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Discussion id : 114-989
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Initial post yesterday by CybeRose
I have been reading Crépin's discussion of Rosa wichuraiana and R. luciae. He makes it clear that R. wichuraiana is a ground-hugging, sprawling species that doesn't do UP. To the contrary, R. luciae and R. multiflora start as bushes or shrubs, and apparently need some external stimulus to trigger the climbing habit.

I have observed this phenomenon in R. multiflora, naturalized in Tennessee, as well as in the native R. setigera. The plants remain short and bushy when growing in the open, but "take flight" (so to speak) when there is a tree nearby.
Reply #1 of 2 posted yesterday by Jay-Jay
I grow R. wichuraiana too. And despite nearby oaks and hazelnuts, it stays over the years (as You described) "ground-hugging" and doesn't reach for the stars.
Reply #2 of 2 posted yesterday by CybeRose
That's what I would expect. It does horizontal, but not vertical. I had one, years ago, that insinuated itself through my lawn. When I finally discovered it, I had a heck of a time getting it out.

If you had R. luciae, according to Crépin, it would remain a bush/shrub until it bumped into a fence or tree that would give it a "leg up".
Discussion id : 114-980
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Initial post 2 days ago by bumblekim
From Amazon books: The White Rose tells the story of Hans Scholl and Sophie Scholl, who in 1942 led a small underground organization of German students and professors to oppose the atrocities committed by Hitler and the Nazi Party. They named their group the White Rose, and they distributed leaflets denouncing the Nazi regime. Sophie, Hans, and a third student were caught and executed.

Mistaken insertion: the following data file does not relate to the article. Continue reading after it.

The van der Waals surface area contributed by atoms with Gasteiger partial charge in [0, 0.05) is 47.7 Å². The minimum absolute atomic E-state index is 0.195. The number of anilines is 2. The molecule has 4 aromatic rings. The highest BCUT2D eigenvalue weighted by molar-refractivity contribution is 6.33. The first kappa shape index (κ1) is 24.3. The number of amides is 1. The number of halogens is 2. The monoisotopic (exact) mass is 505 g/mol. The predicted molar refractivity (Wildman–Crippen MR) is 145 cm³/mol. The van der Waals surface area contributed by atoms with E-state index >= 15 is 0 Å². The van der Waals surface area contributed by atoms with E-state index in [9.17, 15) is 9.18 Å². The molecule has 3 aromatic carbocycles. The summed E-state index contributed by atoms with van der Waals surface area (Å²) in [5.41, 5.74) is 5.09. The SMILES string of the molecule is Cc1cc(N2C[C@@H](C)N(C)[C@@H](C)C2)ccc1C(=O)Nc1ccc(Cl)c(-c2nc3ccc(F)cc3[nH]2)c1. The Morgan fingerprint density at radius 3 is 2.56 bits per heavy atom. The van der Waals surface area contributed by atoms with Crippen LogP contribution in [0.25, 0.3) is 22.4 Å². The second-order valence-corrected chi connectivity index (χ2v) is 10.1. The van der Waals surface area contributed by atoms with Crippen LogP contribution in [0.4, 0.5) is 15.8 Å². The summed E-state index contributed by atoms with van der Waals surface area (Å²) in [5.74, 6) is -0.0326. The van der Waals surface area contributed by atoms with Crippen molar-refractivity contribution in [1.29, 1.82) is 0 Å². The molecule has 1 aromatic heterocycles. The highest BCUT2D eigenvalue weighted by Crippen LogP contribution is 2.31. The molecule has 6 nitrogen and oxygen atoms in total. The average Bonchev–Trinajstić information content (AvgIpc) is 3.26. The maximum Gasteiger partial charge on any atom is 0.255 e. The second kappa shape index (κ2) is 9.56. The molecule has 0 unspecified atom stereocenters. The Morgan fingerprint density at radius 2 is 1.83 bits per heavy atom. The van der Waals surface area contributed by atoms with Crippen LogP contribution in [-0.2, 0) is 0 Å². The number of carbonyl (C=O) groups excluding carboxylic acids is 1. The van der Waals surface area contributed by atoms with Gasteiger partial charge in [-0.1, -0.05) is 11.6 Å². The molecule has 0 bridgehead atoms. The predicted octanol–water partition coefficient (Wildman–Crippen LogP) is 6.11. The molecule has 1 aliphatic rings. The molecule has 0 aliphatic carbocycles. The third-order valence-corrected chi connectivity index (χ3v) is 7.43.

Reply #1 of 2 posted yesterday by Nastarana
I am delighted to see that the memory of Sophie Scholl has been honored with a white rose named for her. I would surely buy it if it became available in the USA. I recently finished a brilliant novel by Fallada, "Every Man Dies Alone", which was a fictional retelling of the true story of another dissident against the Nazi regime.
Reply #2 of 2 posted today by bumblekim
Yes, I was glad to see it. I often do book searches on Amazon for "Rose", the book caught my eye, then came to HMF wondering if there was a rose for her. Beautiful
Discussion id : 114-917
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Initial post 4 days ago by Cà Berta
Catalogo F.lli Giacomasso 1940-41 page 3

Egeria – H.T. (Comm. Aicardi) - Novità 1940
Un fiore grandissimo che si può paragonare ad una peonia! Rosso mattone scuro a unghia gialla con striature di arancio sulla pagina esteriore dei petali. Di forma squisita, sarà una rosa di grande effetto, prodiga di fiori durante tutta la stagione. Profumata (Vedi foto a colori a pag. 5)

Translation : A very large flower that can be compared to a peony! Dark red brick with yellow nail with streaks of orange on the outer page of the petals. Exquisitely shaped, it will be a very impressive rose, lavish with flowers throughout the season. Scented (see color photo on page 5)

NOTE: thus the unknown breeder is Domenico Aicardi
Reply #1 of 5 posted 2 days ago by Patricia Routley